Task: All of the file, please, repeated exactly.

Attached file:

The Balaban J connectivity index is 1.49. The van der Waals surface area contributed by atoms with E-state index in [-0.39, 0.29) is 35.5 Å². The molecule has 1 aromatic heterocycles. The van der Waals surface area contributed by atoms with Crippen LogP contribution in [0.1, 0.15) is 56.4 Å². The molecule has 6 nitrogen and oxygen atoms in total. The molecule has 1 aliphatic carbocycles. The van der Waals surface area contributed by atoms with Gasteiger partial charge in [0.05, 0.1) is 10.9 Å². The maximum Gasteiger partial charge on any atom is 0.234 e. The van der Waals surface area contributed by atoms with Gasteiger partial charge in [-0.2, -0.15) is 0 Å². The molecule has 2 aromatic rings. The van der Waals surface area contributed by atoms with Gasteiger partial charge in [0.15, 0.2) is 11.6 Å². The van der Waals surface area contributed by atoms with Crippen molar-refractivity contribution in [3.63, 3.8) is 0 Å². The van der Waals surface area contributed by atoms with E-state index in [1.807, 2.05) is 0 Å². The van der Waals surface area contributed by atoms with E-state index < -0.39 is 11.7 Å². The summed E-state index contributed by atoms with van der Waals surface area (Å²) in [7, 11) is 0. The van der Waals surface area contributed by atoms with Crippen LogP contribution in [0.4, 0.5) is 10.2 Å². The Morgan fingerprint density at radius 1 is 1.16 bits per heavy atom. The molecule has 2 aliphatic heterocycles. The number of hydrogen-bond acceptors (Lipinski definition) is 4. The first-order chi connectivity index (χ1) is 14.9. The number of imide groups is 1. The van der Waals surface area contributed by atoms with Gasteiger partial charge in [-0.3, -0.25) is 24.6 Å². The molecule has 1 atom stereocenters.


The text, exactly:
The Balaban J connectivity index is 1.49. The van der Waals surface area contributed by atoms with E-state index in [-0.39, 0.29) is 35.5 Å². The molecule has 1 aromatic heterocycles. The van der Waals surface area contributed by atoms with Crippen LogP contribution in [0.1, 0.15) is 56.4 Å². The molecule has 6 nitrogen and oxygen atoms in total. The molecule has 1 aliphatic carbocycles. The van der Waals surface area contributed by atoms with Gasteiger partial charge in [0.05, 0.1) is 10.9 Å². The maximum Gasteiger partial charge on any atom is 0.234 e. The van der Waals surface area contributed by atoms with Gasteiger partial charge in [-0.2, -0.15) is 0 Å². The molecule has 2 aromatic rings. The van der Waals surface area contributed by atoms with Gasteiger partial charge in [0.15, 0.2) is 11.6 Å². The van der Waals surface area contributed by atoms with Crippen molar-refractivity contribution in [3.63, 3.8) is 0 Å². The van der Waals surface area contributed by atoms with E-state index in [1.807, 2.05) is 0 Å². The van der Waals surface area contributed by atoms with E-state index < -0.39 is 11.7 Å². The summed E-state index contributed by atoms with van der Waals surface area (Å²) in [7, 11) is 0. The van der Waals surface area contributed by atoms with Crippen LogP contribution in [0.4, 0.5) is 10.2 Å². The Morgan fingerprint density at radius 1 is 1.16 bits per heavy atom. The molecule has 2 aliphatic heterocycles. The number of hydrogen-bond acceptors (Lipinski definition) is 4. The first-order chi connectivity index (χ1) is 14.9. The number of imide groups is 1. The van der Waals surface area contributed by atoms with Gasteiger partial charge in [-0.3, -0.25) is 24.6 Å². The molecule has 1 atom stereocenters.